SAR’s Academic Freedom Monitoring Project investigates and reports attacks on higher education with the aim of raising awareness, generating advocacy, and increasing protection for scholars, students, and academic communities. Learn more.

Date of Incident: May 14, 2024

Attack Types: Loss of Position

Institution(s):Mohammed I University

Region & Country:Northern Africa | Morocco

New or Ongoing:New Incident

On May 14, 2024, Mohammed I University in Oujda, Morocco announced that it would suspend 10 students from the Faculty of Medicine and Pharmacy for two academic years for engaging in a peaceful boycott of classes.

Medical students studying at the faculties of medicine, dentistry and pharmacy at Morocco’s public universities voted to boycott classes on December 16, 2023. The vote came following two years of protests after the Moroccan Ministries of Health and Higher Education reduced the length of medical studies from seven to six years, a change that the students believe will reduce the quality of their education.

The decision to suspend the 10 students came from the university’s student disciplinary committee. The students were accused of a premeditated boycott without legal justification and of engaging in actions that disrupted university security and discipline, including occupying university facilities and using university buildings for purposes other than those for which they are intended.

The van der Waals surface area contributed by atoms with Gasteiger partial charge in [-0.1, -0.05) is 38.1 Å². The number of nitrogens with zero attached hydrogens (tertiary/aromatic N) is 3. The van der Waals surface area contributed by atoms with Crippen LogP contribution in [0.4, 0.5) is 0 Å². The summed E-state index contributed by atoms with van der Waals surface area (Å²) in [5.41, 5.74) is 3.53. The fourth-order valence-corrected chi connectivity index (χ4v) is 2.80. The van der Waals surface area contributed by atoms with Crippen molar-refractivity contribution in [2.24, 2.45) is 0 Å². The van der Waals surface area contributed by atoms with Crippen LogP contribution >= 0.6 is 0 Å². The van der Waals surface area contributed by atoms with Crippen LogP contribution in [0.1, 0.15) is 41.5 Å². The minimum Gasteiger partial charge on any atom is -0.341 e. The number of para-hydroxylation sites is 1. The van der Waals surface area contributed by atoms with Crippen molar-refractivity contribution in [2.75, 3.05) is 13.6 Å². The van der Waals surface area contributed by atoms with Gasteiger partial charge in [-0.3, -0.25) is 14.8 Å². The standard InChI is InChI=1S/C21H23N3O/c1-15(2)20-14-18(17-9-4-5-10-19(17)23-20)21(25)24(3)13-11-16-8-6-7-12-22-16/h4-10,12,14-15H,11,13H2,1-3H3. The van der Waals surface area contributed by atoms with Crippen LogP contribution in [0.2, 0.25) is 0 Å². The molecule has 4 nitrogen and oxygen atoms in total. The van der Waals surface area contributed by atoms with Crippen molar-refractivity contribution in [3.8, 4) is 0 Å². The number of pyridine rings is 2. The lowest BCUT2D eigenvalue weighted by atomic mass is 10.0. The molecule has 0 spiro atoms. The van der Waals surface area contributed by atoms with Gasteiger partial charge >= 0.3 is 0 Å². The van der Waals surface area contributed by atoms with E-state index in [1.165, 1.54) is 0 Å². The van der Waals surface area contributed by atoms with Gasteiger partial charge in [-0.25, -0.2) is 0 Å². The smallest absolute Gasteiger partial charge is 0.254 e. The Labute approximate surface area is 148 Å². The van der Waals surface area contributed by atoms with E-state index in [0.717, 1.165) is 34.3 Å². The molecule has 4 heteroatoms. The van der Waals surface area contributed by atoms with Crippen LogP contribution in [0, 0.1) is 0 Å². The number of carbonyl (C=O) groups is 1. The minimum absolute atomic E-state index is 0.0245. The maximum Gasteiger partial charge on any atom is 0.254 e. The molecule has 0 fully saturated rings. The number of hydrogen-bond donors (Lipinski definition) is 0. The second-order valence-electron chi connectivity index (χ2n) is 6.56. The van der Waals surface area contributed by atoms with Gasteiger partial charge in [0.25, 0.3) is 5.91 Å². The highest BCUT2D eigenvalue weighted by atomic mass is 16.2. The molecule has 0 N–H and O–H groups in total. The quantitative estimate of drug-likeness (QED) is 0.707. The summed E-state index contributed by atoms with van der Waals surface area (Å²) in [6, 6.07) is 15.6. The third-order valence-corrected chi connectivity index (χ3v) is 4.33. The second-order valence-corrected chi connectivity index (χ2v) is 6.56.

Medical students were also suspended at the Faculty of Medicine and Pharmacy in Rabat (see report) and at Abdelmalek Saadi University in Tetouan (see report). In total, disciplinary councils at public faculties of medicine, dentistry and pharmacy across Morocco summoned 67 current and former student representations, with 15 students suspended, one expelled, and others receiving warnings.

Scholars at Risk is concerned about the suspension of peaceful student protesters. While university authorities have an obligation to take all reasonable measures to ensure the safety of students and university personnel and should endeavor to prevent disruptions that inappropriately inhibit the functioning of or access to higher education, they must do so consistent with their responsibility to ensure academic freedom and free expression on campus. The punishment of nonviolent student expression undermines academic freedom and democratic society generally.